Like I said, Baltic Birch or Appleply would probably be a big step up.

Personally I find that a blotter or some other kind of firm padding is very desirable on any hard surface. A Desco static mat (make sure you get the smooth one, not the one with the ribs) works very nicely, but that's neither here nor there.

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'Way back when', red oak was the usual material for durable 'utility' desk tops.
If glass is inappropriate, consider one of the plastics -- Plexiglas, or one of the acrylics.
A budget alternative for the writing surface is _tempered_ Masonite(tm). A couple of coats of quality _enamel_ paint, and you've got something that is nearly indestructible -- absent _deliberate_ malice, that is.
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Robert Bonomi wrote:

Incidentally, tempered glass might not be too bad a choice--it's surprisingly hard to break and doesn't produce sharp edges when it does.
As another poster pointed out, oak isn't all that good a choice--you want a _smooth_ surface to write on and unless you work hard on the finish the open grain structure in oak doesn't give you that. That said, for a kid most writing will probably be in a loose-leaf binder that provides its own writing surface so it may not be a problem.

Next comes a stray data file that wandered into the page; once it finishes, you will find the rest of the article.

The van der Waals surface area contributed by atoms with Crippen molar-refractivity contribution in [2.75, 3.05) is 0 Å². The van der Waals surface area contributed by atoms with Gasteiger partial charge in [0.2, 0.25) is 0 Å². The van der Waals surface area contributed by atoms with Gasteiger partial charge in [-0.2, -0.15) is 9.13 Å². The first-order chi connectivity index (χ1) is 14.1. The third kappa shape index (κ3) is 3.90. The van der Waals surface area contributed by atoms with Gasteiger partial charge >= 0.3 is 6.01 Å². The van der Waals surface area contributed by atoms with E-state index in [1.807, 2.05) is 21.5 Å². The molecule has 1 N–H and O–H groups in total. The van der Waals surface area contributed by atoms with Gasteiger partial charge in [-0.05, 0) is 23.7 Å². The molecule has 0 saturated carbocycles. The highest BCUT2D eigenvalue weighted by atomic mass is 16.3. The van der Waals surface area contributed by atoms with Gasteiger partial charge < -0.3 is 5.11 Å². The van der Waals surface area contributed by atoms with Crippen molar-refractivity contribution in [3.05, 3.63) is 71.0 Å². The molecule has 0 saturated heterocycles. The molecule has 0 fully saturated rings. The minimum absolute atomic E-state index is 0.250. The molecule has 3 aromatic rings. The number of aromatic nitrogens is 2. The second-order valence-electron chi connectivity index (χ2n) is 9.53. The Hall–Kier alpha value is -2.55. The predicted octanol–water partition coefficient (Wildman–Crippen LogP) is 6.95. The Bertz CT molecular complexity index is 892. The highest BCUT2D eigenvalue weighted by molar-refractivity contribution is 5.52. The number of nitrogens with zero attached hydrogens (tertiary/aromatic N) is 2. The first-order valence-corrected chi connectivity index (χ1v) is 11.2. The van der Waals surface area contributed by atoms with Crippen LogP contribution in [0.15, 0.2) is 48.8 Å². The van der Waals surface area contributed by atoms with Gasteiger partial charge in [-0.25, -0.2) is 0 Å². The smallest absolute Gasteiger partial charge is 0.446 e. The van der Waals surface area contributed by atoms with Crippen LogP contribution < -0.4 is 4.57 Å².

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What do the schools use? They are the professionals in the choice for childrens desks. I don't see much oak. I don't see much glass.
In my childhood they were made of maple. That changed 50 years ago.
Dick
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Since the late 60's, it's been mostly plywood and high-pressure plastic laminates for surfaces. Metal for the 'structural' components.
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Robert Bonomi wrote: